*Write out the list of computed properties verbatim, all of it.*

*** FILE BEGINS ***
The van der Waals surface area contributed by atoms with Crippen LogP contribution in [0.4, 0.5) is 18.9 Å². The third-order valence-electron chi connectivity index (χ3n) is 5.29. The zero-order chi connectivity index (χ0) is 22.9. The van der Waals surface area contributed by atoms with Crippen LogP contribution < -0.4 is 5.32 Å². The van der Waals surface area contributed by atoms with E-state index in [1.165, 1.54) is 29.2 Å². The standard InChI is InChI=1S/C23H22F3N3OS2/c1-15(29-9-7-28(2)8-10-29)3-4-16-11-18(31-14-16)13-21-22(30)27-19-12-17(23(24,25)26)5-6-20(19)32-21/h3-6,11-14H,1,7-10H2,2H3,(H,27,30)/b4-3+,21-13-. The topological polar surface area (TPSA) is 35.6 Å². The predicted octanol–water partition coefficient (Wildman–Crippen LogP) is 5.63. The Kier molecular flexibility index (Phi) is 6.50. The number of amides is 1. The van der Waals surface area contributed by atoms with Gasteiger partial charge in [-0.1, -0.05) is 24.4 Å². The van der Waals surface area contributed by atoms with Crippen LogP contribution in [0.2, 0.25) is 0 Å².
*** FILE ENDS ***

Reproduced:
The van der Waals surface area contributed by atoms with Crippen LogP contribution in [0.4, 0.5) is 18.9 Å². The third-order valence-electron chi connectivity index (χ3n) is 5.29. The zero-order chi connectivity index (χ0) is 22.9. The van der Waals surface area contributed by atoms with Crippen LogP contribution < -0.4 is 5.32 Å². The van der Waals surface area contributed by atoms with E-state index in [1.165, 1.54) is 29.2 Å². The standard InChI is InChI=1S/C23H22F3N3OS2/c1-15(29-9-7-28(2)8-10-29)3-4-16-11-18(31-14-16)13-21-22(30)27-19-12-17(23(24,25)26)5-6-20(19)32-21/h3-6,11-14H,1,7-10H2,2H3,(H,27,30)/b4-3+,21-13-. The topological polar surface area (TPSA) is 35.6 Å². The predicted octanol–water partition coefficient (Wildman–Crippen LogP) is 5.63. The Kier molecular flexibility index (Phi) is 6.50. The number of amides is 1. The van der Waals surface area contributed by atoms with Gasteiger partial charge in [-0.1, -0.05) is 24.4 Å². The van der Waals surface area contributed by atoms with Crippen LogP contribution in [0.2, 0.25) is 0 Å².